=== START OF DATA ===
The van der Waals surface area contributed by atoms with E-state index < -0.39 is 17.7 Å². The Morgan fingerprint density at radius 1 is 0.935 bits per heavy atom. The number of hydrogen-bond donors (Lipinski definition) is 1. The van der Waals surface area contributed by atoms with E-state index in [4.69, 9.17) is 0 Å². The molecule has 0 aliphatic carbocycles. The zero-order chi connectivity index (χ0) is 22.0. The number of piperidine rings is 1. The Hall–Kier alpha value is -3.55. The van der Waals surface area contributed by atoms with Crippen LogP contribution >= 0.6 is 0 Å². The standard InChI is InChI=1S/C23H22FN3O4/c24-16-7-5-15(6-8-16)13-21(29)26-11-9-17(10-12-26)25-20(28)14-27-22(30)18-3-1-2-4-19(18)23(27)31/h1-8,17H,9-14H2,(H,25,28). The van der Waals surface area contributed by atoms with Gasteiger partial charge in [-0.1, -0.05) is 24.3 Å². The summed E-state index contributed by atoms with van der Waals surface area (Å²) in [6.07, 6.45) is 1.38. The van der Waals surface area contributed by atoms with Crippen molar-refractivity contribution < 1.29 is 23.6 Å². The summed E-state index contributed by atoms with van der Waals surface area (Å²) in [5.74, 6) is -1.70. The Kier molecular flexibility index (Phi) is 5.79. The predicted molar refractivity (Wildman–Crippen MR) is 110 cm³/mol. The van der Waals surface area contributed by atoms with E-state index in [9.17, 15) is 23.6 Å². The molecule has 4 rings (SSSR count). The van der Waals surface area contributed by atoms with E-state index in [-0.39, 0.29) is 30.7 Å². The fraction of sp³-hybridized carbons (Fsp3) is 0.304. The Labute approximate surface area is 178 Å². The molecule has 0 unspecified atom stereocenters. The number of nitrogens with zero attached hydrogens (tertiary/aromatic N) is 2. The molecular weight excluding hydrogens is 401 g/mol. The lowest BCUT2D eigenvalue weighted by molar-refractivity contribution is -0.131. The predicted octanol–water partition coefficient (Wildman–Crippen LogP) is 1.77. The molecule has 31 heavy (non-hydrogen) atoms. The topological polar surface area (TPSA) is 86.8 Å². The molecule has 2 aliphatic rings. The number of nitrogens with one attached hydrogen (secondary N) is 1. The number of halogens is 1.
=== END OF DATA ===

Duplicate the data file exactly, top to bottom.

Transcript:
The van der Waals surface area contributed by atoms with E-state index < -0.39 is 17.7 Å². The Morgan fingerprint density at radius 1 is 0.935 bits per heavy atom. The number of hydrogen-bond donors (Lipinski definition) is 1. The van der Waals surface area contributed by atoms with E-state index in [4.69, 9.17) is 0 Å². The molecule has 0 aliphatic carbocycles. The zero-order chi connectivity index (χ0) is 22.0. The number of piperidine rings is 1. The Hall–Kier alpha value is -3.55. The van der Waals surface area contributed by atoms with Crippen LogP contribution >= 0.6 is 0 Å². The standard InChI is InChI=1S/C23H22FN3O4/c24-16-7-5-15(6-8-16)13-21(29)26-11-9-17(10-12-26)25-20(28)14-27-22(30)18-3-1-2-4-19(18)23(27)31/h1-8,17H,9-14H2,(H,25,28). The van der Waals surface area contributed by atoms with Gasteiger partial charge in [-0.1, -0.05) is 24.3 Å². The summed E-state index contributed by atoms with van der Waals surface area (Å²) in [6.07, 6.45) is 1.38. The van der Waals surface area contributed by atoms with Crippen molar-refractivity contribution < 1.29 is 23.6 Å². The summed E-state index contributed by atoms with van der Waals surface area (Å²) in [5.74, 6) is -1.70. The Kier molecular flexibility index (Phi) is 5.79. The predicted molar refractivity (Wildman–Crippen MR) is 110 cm³/mol. The van der Waals surface area contributed by atoms with E-state index in [9.17, 15) is 23.6 Å². The molecule has 4 rings (SSSR count). The van der Waals surface area contributed by atoms with E-state index in [-0.39, 0.29) is 30.7 Å². The fraction of sp³-hybridized carbons (Fsp3) is 0.304. The Labute approximate surface area is 178 Å². The molecule has 0 unspecified atom stereocenters. The number of nitrogens with zero attached hydrogens (tertiary/aromatic N) is 2. The molecular weight excluding hydrogens is 401 g/mol. The lowest BCUT2D eigenvalue weighted by molar-refractivity contribution is -0.131. The predicted octanol–water partition coefficient (Wildman–Crippen LogP) is 1.77. The molecule has 31 heavy (non-hydrogen) atoms. The topological polar surface area (TPSA) is 86.8 Å². The molecule has 2 aliphatic rings. The number of nitrogens with one attached hydrogen (secondary N) is 1. The number of halogens is 1.